Ken Paxton
Consumer Protection

VIOXX Consumer Refund Program

On September 30, 2004, drug manufacturer Merck announced the immediate withdrawal of its blockbuster prescription pain drug, Vioxx, from the United States and global markets. Merck withdrew Vioxx because of reports that Vioxx substantially increased some Vioxx users’ risks of heart attack and strokes.

Vioxx, also known as rofecoxib, belongs to a sub-group of non-steroidal anti-inflammatory drugs (NSAIDs) called COX-2 inhibitors. The FDA originally approved Vioxx in 1999 to treat arthritis pain, menstrual pain, and other severe pain in adults. The FDA subsequently approved Vioxx as a treatment for rheumatoid adults, and later for use by children. Merck marketed Vioxx as being safer for the gastrointestinal tract than traditional non-steroidal anti-inflammatory drugs. It has been reported that at the time Merck withdrew Vioxx from the US market; approximately 1.6 million Americans were taking the drug.

After Merck announced it was withdrawing Vioxx, the company created a consumer refund program. The program was designed to reimburse consumers for Vioxx they had on hand at the time of the recall. Among other things, the program required consumers to return all unused Vioxx to Merck in order to qualify for a refund.

While we were pleased to see that consumers would be reimbursed for unused Vioxx, we felt the refund program contained too many hurdles to jump before reimbursement would occur. For this reason, shortly after the program was announced, we joined Attorneys General for the states of Oregon, Connecticut, Illinois, Massachusetts, Ohio, and Vermont and contacted Merck. The Attorneys General told Merck they were concerned that the refund program was burdensome and unfair, in large part because it could exclude consumers who might have immediately destroyed Vioxx either on doctors’ orders or because they were worried about keeping an unsafe drug in their medicine cabinets.

As a result of our joint efforts, Merck has now agreed to significantly alter its consumer refund program for unused Vioxx, effective December 10, 2004. Specifically, Merck has agreed to do the following for former Vioxx patients:
1. Provide consumers who have Vioxx, upon request, with prepaid mailers, which Merck can arrange to pick up at consumers' homes to avoid the consumer having to take the mailer to a post office.
2. Allow consumers who destroyed unused Vioxx to certify in writing that they had unused Vioxx on September 30, 2004, but that they later destroyed the product under doctors' orders or otherwise.
3. Allow consumers to file claims for a refund by March 31, 2005 (the former deadline was December 31, 2004).
4. Make a good faith effort to notify consumers about the refund program in future advertisements or print notices about Vioxx.
5. Through Merck's sales staff, contact rheumatologists and primary care doctors who would have prescribed Vioxx with information about the modified refund program that the doctors can then distribute to patients that were taking Vioxx.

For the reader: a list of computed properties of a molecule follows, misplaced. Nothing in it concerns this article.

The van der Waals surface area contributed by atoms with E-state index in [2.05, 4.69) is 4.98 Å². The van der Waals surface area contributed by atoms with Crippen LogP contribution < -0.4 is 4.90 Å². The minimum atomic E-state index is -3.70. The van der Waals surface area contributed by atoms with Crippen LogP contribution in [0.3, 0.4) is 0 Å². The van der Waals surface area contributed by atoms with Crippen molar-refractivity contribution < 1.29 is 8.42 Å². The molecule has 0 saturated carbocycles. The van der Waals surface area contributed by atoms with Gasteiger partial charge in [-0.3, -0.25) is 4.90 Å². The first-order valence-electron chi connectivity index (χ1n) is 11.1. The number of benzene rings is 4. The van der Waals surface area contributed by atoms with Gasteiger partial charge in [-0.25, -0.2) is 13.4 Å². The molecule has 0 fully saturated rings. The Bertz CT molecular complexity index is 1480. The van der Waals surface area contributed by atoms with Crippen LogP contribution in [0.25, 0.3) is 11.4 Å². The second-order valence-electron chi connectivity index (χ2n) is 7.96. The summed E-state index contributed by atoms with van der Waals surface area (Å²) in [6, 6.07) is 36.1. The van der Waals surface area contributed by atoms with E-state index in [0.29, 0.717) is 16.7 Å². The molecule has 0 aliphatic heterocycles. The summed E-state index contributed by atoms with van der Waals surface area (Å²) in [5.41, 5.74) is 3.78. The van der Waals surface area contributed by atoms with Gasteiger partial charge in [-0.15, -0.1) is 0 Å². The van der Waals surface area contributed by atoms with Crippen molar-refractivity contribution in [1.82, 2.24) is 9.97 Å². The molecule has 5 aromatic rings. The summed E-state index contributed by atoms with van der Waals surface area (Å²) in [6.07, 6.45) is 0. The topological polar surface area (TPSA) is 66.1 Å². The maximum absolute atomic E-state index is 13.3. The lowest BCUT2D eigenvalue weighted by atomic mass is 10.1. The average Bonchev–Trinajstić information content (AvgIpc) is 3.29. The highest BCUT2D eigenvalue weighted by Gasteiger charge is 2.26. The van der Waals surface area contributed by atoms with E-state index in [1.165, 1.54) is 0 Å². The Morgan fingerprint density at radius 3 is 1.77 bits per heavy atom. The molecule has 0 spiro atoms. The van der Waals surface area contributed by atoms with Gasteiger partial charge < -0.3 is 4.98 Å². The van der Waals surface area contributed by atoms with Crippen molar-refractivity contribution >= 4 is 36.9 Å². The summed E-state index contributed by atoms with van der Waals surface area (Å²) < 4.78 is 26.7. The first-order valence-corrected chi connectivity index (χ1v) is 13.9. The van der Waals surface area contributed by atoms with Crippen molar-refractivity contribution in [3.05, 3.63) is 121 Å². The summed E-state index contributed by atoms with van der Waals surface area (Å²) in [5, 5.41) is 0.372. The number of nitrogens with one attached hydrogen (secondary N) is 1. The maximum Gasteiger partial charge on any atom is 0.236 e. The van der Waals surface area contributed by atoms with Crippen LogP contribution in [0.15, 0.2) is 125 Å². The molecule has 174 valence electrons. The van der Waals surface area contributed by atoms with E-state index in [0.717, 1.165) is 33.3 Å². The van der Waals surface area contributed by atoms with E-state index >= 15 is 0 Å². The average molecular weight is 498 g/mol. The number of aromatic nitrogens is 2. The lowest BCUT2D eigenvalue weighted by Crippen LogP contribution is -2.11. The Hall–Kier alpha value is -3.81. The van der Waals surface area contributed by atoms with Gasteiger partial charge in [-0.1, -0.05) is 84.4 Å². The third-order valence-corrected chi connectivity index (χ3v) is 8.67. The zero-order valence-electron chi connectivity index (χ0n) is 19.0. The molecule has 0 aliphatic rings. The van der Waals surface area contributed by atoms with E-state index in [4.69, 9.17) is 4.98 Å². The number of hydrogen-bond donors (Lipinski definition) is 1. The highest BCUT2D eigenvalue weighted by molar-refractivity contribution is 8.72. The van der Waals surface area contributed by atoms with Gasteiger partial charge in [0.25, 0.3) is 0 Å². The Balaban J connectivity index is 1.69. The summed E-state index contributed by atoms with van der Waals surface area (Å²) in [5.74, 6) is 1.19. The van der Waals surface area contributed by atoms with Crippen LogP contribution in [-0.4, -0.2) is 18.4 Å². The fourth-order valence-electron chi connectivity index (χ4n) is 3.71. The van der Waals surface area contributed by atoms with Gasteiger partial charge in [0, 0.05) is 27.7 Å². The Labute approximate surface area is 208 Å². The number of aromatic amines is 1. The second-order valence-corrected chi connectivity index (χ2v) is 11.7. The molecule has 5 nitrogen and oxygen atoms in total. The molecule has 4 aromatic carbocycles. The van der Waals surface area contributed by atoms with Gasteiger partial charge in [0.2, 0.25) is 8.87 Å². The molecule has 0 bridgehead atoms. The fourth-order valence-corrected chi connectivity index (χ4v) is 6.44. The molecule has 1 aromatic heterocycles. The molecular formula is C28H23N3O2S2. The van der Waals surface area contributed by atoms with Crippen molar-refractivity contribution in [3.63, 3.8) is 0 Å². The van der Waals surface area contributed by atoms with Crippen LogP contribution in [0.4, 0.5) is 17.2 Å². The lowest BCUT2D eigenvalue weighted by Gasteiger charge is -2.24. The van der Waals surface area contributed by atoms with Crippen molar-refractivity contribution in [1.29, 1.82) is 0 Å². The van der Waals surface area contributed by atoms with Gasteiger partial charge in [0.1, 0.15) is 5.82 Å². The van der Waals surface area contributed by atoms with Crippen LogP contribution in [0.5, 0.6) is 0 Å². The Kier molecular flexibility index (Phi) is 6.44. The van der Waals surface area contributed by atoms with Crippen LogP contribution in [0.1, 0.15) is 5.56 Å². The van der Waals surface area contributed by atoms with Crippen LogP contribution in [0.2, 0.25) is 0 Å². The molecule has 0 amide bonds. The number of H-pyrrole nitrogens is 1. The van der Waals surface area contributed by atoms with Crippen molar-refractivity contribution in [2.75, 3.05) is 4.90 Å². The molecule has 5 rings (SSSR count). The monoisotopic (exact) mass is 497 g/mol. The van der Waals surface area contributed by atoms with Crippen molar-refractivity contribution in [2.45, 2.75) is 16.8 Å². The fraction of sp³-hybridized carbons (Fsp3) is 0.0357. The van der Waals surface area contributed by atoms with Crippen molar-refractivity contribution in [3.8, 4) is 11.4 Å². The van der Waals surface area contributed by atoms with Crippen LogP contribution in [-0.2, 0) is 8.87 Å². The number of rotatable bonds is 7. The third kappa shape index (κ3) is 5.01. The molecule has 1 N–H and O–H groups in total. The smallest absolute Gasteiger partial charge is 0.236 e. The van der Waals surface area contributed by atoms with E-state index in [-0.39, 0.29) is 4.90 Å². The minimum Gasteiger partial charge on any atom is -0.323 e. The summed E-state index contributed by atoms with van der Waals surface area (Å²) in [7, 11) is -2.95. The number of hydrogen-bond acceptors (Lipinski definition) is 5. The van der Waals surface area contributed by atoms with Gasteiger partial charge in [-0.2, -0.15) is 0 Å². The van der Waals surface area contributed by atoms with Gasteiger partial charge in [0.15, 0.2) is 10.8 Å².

6. Work with HMOs and pharmacies to mail out updated refund notices to consumers who purchased Vioxx and who may be eligible for a product refund.
7. Directly contact any consumers whose refund claims were rejected by Merck
because the consumers did not return product, and tell those consumers they would be eligible to make a refund claim without returning product.
The Attorneys Generals’ successful efforts to get these changes to the consumer refund program in no way relate to the marketing and promotion of Vioxx. Consumers seeking a refund for unused Vioxx should contact the Merck Refund Center (National Notification Center) at: (800) 805-9542. Additional refund information can be found at:
If you are a former Vioxx user, I urge you to let us know if you have any difficulty filing a claim with Merck under the new program. You can file a complaint on our website at

ABOUT CONSUMER ALERTS - The Office of the Attorney General accepts consumer complaints about businesses. When a pattern of complaints warrants intervention, the Attorney General can file a civil lawsuit under consumer protection statutes, sometimes with the result that a company is required to pay restitution to consumers -- see our Major Lawsuits page. However, when a consumer is swindled by a con artist, filing a complaint cannot help. Civil litigation can sometimes put a very unscrupulous business out of action, but often cannot produce restitution.

Individual con artists generally fall under the jurisdiction of a criminal prosecutor -- in Texas, this is the district or county attorney. But even when they are charged and convicted, these individuals usually have spent the money as fast as they have stolen it. A person who is the victim of fraud should report the incident to the police or sheriff. But by far the best thing is for consumers to be aware of fraud, so they are not swindled in the first place. For this reason, the Office of the Attorney General posts these Consumer Alerts about possible scams and schemes that come to our attention through citizen contacts to our office or other sources.